Aidan Smith: ‘Nessun Dorma’ means ‘none shall sleep’. Or, if you’re Hibs, none shall score

The previous two Hibernian managers, Jack Ross and before him Paul Heckingbottom, came and went without ever hearing “Sunshine on Leith” sung in celebration of a famous victory.

Look, the white sticks - over there. Shaun Maloney searches for a solution to Hibs' shot-shyness
Look, the white sticks - over there. Shaun Maloney searches for a solution to Hibs' shot-shyness

I wouldn’t be surprised if the best football anthem in the world was part of what attracted the current regime to the club. Clips of stirring renditions at Hampden and in Leith have gone right round Planet Football on social media, with even Kop-ites from Liverpool – holders of the title for top tune for what they thought was perpetuity – among those acknowledging its great emotional pull.

But at Easter Road, from Ron Gordon down, they must be getting impatient. The in-house DJ must be getting impatient every time – 7ins single half out of its sleeve in anticipation – the famous victory has failed to arrive. (I know the match-day music will all be digital now but that’s a better image, wouldn’t you say?).

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At the moment in the league any old victory will do. Any old goal in fact. Three scoreless draws in a row is hud-me-back form as Hibs – and every other club – nervously wonder how the cost-of-living crisis will hit season-ticket renewals.

The Hibees are racking their brains for how to cure the shot-shyness. Last Saturday they slashed prices to a fiver a ticket – an admirable move in itself, but unsustainable in the long term – to provide a full house. There was “Sunshine on Leith”, too, sung opera-style, along with “Nessun Dorma”. Maybe the idea for that came from the YouTube clip where the goals from the 2016 Scottish Cup triumph have been set to Puccini’s aria. “Nessun dorma” means “None shall sleep”. Strikes were easy to come by in the Alan Stubbs era. For this team right now unfortunately, none shall score.

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Back in the cup today, just about the only thing we can say for certain about the quarter-final at Motherwell is that it cannot finish 0-0. Well, it could, then be decided by penalties, but playing for that scenario would be a high-risk strategy. At the same stage of the competition last season Motherwell were unlucky to lose on spot-kicks and Hibs probably wouldn’t be so fortunate again. No, this may be hard to accept, but the only thing for it is to score more goals than the opposition.

As soon as the draw was made both sets of supporters were reminiscing about previous cup clashes between the clubs. But if this tie takes some settling it won’t be as tortuous as the last-eight-stage epic of 1976; it just can’t be. Three games were needed, the outcome being settled at neutral Ibrox.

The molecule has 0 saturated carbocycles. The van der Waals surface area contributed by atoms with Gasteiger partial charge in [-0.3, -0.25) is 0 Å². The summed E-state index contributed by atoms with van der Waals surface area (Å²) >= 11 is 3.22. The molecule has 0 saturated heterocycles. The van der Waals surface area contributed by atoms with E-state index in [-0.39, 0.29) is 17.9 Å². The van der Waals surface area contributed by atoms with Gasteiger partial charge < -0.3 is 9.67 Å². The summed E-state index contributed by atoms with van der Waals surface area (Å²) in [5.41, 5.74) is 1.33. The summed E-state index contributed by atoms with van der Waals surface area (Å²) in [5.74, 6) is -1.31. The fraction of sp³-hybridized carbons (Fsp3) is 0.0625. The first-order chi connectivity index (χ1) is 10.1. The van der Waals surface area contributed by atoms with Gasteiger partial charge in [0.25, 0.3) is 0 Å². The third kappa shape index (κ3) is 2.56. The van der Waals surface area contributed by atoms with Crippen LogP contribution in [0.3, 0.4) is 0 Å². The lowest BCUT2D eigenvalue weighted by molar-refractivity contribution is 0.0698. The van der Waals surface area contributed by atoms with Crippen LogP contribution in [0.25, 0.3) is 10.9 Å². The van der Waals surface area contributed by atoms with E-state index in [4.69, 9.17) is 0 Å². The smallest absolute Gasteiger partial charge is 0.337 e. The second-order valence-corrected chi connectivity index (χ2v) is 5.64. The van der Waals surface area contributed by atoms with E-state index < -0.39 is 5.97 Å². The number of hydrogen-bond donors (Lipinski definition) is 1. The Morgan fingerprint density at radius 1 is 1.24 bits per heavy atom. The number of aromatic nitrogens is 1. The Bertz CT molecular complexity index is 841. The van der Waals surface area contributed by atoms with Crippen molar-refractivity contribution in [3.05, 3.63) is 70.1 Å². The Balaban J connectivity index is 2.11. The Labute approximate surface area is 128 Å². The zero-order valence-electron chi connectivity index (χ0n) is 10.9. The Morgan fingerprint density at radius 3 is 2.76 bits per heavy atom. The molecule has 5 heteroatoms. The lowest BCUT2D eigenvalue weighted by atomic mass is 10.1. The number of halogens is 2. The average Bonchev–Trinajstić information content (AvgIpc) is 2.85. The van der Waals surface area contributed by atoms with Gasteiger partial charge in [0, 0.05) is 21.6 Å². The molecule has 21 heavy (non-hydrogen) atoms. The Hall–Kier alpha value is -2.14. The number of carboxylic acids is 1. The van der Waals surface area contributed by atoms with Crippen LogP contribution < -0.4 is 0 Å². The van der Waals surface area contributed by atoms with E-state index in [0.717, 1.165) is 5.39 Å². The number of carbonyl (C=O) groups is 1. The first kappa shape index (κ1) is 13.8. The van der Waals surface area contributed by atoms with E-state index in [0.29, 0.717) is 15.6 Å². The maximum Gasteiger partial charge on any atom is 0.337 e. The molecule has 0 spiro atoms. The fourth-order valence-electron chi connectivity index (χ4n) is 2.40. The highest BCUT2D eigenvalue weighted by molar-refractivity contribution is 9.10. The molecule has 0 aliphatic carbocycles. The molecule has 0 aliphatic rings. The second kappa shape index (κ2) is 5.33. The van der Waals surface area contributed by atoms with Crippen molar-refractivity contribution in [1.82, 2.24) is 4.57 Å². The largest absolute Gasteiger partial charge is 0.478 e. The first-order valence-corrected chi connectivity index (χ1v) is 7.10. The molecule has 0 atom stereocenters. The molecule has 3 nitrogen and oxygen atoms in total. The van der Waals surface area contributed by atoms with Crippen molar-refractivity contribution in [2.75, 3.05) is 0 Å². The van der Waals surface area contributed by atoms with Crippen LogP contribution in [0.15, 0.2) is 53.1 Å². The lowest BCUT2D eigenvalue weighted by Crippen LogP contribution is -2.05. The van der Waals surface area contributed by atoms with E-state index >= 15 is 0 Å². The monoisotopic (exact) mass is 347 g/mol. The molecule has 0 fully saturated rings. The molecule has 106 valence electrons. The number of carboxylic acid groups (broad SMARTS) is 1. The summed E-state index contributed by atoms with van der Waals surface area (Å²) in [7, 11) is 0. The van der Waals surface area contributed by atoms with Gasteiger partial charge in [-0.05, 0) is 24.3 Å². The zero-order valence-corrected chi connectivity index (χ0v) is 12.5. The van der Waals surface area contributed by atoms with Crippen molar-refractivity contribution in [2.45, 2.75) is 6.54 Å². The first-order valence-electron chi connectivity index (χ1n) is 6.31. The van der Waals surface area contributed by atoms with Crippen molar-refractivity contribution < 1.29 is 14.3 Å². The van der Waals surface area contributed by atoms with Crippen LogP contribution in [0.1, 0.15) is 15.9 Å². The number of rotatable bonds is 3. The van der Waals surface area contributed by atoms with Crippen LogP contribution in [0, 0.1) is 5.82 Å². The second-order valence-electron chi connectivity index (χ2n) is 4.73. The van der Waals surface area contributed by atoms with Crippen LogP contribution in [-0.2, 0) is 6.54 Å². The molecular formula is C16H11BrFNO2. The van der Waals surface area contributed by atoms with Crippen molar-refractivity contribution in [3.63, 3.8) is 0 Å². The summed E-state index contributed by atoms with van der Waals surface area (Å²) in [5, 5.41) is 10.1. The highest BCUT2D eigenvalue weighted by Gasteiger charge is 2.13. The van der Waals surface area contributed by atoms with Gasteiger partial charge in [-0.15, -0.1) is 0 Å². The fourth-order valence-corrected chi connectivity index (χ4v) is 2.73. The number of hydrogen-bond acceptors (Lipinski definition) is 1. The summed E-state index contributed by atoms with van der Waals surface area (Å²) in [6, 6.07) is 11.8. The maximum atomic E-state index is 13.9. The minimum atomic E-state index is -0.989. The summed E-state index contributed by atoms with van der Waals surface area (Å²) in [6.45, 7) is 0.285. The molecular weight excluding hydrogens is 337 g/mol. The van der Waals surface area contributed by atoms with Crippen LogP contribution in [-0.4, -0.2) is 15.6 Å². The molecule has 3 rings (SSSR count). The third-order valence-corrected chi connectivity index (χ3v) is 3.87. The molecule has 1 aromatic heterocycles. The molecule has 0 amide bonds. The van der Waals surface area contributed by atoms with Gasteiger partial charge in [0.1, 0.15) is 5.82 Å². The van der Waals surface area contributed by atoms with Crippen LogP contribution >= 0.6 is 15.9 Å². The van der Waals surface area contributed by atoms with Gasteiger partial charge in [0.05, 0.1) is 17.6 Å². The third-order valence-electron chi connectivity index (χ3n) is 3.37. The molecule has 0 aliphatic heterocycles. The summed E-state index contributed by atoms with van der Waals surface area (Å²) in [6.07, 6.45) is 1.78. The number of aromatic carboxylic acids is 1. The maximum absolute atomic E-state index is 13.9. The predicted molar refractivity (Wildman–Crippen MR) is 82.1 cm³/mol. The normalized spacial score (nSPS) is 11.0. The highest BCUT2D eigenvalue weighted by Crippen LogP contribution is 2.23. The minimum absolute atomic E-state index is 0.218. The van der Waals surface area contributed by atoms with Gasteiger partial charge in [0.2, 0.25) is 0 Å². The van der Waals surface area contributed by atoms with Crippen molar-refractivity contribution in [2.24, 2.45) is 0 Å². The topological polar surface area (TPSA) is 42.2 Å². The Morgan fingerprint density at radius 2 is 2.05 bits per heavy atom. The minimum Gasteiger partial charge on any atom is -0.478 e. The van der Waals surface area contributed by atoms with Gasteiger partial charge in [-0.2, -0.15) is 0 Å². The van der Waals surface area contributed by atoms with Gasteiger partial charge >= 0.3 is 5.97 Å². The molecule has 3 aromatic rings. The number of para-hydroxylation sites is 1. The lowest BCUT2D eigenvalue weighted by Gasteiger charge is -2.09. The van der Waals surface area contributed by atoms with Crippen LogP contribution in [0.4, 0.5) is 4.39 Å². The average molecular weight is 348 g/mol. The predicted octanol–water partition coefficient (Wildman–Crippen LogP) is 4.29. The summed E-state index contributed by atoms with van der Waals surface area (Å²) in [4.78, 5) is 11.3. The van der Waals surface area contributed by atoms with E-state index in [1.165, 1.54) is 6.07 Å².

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Eddie Turnbull and Willie McLean were the managers. Five Turnbull's Tornadoes remained but the Steelmen had a clever and deadly strike double-act in Willie Pettigrew and Bobby Graham. First it was Fir Park, 2-2, Arthur Duncan equalising in the final seconds, and among Hibs fans there were wildly contrasting memories. “We all went away singing ‘Sailing’,” said one (well, Rod Stewart’s dad was an Easter Road aficionado who thrilled to the Famous Five and displayed a photograph of Gordon Smith in the house, even if his laddie would go on to choose another team). Meanwhile, another recalled: “That was the game where a Hibby was hit with a dart. Sportscene showed it embedded in his head.” Ouch.

Hibs had no problem finding the net back then. The song with the refrain “Hibernian, give us a goal!” was rhetorical. A Turnbullism that I never tire of quoting is Ned’s insistence on the ball being passed forward at all times and if at training it went sideways he’d bring the session to a juddering halt. Changed days! Now all that faffy and – call me an old prog-rocker – pointless recycling of the ball is logged for posterity and players’ cvs.

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But while Hibs were in control for large parts of both replays the wild-haired Pettigrew would be the decisive character. And, as he told me a few tears ago in a rollicking interview, he could have been a Hibee: "I was playing for a wee team in Bonkle which had just sent Billy McEwan to Hibs when Dave Ewing was the manager. At that time, aged 15, it was said of me by Falkirk and a few other clubs: 'Ach, all he can do is score goals.' My view was: 'Is that no' the point of the game?' Anyway, I signed my S-form with Hibs but they played me at centre-half and even right-back. It took me a whole year to get out of Easter Road."

Ach, goal-machines, how monomaniacally one-dimensional they are! And how Hibs could do with one of them today. Beyond today, they will head to Pittodrie next Saturday hoping to avoid four scoreless league games in a row. The last time it was four – in 1988 – Alex Miller was the manager, George McCluksey the main striker and the glum sequence was completed with a clodhopping performance against … Aberdeen.

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That wasn’t a story 34 years ago but it will be on Saturday for the Hibs manager, Shaun Maloney, and especially if by then they’re out of the cup. Scrutiny is greater now, crises arrive quicker. The stats boys who log those sideways passes help set the agenda. Not every pundit acknowledges the big injury list when pronouncing. Lots of pundits like mince-and-tatties football and are suspicious of deviations.

Maloney suspects there are vultures on the Fir Park roof just waiting for him to fail. Find a way to goal, though, and his players can change that narrative. But the club should keep “Sunshine on Leith” back. Special occasions only.



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